Faux amis: pettinare and pretendere

Even if you don’t speak a lick of Italian, I bet you can figure out these words: intelligente, pazienza, expressione, colore, possible. Just sing the English version and you’ve got it.

All these cognates make learning Italian oh so easy for use English speakers. But some Italian faux ami can be a little deceiving, just like those jovial “gladiators” in front of il Colosseo who invite you over to take a picture and then demand 20 Euros after the fact.

Is it just me, or does the word pettinare sound like the equivalent of the English verb “to pet”? That’s what I think of, petting my cat. But that’s not it at all. Pettinare actually means “to comb.” And if you mean combing your own hair, you have to make it reflexive: pettinarsi.

And then there’s pretendere, which I cannot get out of my head as meaning, “to pretend.” It really means “to demand, insist on, expect; aspire to.”

Whenever I learn new vocabulary I need to see it in context. As a beginner, trying to make up my own sentence is like driving around a new town without Siri: I don’t know where I’m going with the language yet, I have no sense of direction.

I asked Siri and she said, “who, me?”

Me: “Yes you! Give me an example of pettinarsi in a sentence.”

[What Siri understood: Give me an example of paint Neicy in a sentence.”]

Siri: That may be beyond my abilities at the moment.

So I took my search to Pinterest, and came up with two fabulous quotes.

The first example of pretendere (meaning expect in this context) is brought to you by Albert Einstein:

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Although I think the original quote in English goes something like, “Insanity: doing the same thing over and over again and expecting different results.” Whereas this Italian version literally translates to, “We can’t expect things to change by continuing to do the same things.” Ain’t that the truth.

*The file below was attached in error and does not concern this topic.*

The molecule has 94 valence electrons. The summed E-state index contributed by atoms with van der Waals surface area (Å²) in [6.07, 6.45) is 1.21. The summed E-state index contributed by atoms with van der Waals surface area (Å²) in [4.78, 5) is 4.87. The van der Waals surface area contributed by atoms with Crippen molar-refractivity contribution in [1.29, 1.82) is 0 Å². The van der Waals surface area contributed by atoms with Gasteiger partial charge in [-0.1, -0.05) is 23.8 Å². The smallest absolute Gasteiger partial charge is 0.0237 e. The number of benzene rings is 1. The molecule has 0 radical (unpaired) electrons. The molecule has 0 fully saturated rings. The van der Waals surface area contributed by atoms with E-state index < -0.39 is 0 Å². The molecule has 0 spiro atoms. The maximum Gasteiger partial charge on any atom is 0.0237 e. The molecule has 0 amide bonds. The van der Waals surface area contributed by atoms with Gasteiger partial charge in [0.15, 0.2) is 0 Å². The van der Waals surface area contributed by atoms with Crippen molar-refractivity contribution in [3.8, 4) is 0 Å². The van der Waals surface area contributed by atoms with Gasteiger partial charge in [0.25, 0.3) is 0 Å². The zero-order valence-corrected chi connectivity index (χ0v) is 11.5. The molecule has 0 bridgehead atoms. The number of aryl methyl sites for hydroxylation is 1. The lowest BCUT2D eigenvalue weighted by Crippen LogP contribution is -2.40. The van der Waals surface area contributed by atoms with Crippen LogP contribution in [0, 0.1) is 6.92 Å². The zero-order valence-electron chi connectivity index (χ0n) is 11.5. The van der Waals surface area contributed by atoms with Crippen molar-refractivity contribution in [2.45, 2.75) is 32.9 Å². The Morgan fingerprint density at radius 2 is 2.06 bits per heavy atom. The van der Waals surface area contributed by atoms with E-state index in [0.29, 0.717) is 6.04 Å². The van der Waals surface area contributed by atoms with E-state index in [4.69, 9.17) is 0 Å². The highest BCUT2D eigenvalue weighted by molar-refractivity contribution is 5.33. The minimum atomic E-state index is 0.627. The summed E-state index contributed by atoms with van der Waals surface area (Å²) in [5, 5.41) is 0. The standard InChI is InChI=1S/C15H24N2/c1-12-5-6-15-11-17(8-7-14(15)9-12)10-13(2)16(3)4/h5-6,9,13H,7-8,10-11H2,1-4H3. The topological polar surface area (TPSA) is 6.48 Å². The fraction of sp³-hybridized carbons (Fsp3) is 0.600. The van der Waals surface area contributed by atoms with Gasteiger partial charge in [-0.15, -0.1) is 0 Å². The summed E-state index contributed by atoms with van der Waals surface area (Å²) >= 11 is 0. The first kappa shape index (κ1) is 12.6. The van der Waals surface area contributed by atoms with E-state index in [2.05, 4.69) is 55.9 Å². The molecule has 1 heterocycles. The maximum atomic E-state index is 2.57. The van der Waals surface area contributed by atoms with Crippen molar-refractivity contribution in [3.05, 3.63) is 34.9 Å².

And here’s an example of pettinarsi from Audrey Hepburn:

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“The beauty of a woman is not in the clothes she wears, the figure that she carries, or the way she combs her hair. The beauty of a woman is seen in her eyes, because that is the doorway to her heart, the place where love resides.” Lovely. 

Does that mean I’m still beautiful if I don’t comb my hair? Because when I’m trying to get out the door at 6 a.m. pettinarmi is totally not my priority. :p

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Ciao, I'm Kelly!

Welcome to my adventures in learning Italian, often while cooking authentic Italian recipes and wine tasting! I love discovering the traditional regional cuisine of Italy and trying to recreate those dishes when I'm back home in the US. I'm also on my way to becoming an Italian citizen through jure sanguinis (by ancestry).

WSET Level 2 Certified Wine Blogger

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